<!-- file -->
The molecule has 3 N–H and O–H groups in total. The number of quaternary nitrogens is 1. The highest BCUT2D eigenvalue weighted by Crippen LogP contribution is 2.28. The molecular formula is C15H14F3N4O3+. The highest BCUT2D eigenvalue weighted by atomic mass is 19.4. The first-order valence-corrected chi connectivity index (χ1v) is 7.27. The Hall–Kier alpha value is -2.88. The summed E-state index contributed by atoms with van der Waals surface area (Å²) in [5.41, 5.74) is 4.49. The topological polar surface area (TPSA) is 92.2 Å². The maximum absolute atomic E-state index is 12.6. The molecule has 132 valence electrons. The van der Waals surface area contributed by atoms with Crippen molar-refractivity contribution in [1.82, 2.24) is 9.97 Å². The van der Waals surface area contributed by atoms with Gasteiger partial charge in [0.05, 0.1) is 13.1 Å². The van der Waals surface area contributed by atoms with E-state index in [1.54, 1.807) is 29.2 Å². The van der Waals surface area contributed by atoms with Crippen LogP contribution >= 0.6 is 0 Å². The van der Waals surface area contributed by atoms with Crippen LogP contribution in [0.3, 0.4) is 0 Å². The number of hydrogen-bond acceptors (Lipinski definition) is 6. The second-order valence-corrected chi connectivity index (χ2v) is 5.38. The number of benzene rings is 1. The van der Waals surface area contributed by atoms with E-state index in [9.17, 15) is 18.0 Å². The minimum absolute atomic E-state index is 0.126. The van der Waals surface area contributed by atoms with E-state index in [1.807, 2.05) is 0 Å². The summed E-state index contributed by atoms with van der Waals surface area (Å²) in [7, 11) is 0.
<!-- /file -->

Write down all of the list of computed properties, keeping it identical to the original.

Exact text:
The molecule has 3 N–H and O–H groups in total. The number of quaternary nitrogens is 1. The highest BCUT2D eigenvalue weighted by Crippen LogP contribution is 2.28. The molecular formula is C15H14F3N4O3+. The highest BCUT2D eigenvalue weighted by atomic mass is 19.4. The first-order valence-corrected chi connectivity index (χ1v) is 7.27. The Hall–Kier alpha value is -2.88. The summed E-state index contributed by atoms with van der Waals surface area (Å²) in [5.41, 5.74) is 4.49. The topological polar surface area (TPSA) is 92.2 Å². The maximum absolute atomic E-state index is 12.6. The molecule has 132 valence electrons. The van der Waals surface area contributed by atoms with Crippen molar-refractivity contribution in [1.82, 2.24) is 9.97 Å². The van der Waals surface area contributed by atoms with Gasteiger partial charge in [0.05, 0.1) is 13.1 Å². The van der Waals surface area contributed by atoms with E-state index in [1.54, 1.807) is 29.2 Å². The van der Waals surface area contributed by atoms with Crippen LogP contribution >= 0.6 is 0 Å². The van der Waals surface area contributed by atoms with Crippen LogP contribution in [0.3, 0.4) is 0 Å². The number of hydrogen-bond acceptors (Lipinski definition) is 6. The second-order valence-corrected chi connectivity index (χ2v) is 5.38. The number of benzene rings is 1. The van der Waals surface area contributed by atoms with E-state index in [9.17, 15) is 18.0 Å². The minimum absolute atomic E-state index is 0.126. The van der Waals surface area contributed by atoms with E-state index in [1.807, 2.05) is 0 Å². The summed E-state index contributed by atoms with van der Waals surface area (Å²) in [7, 11) is 0.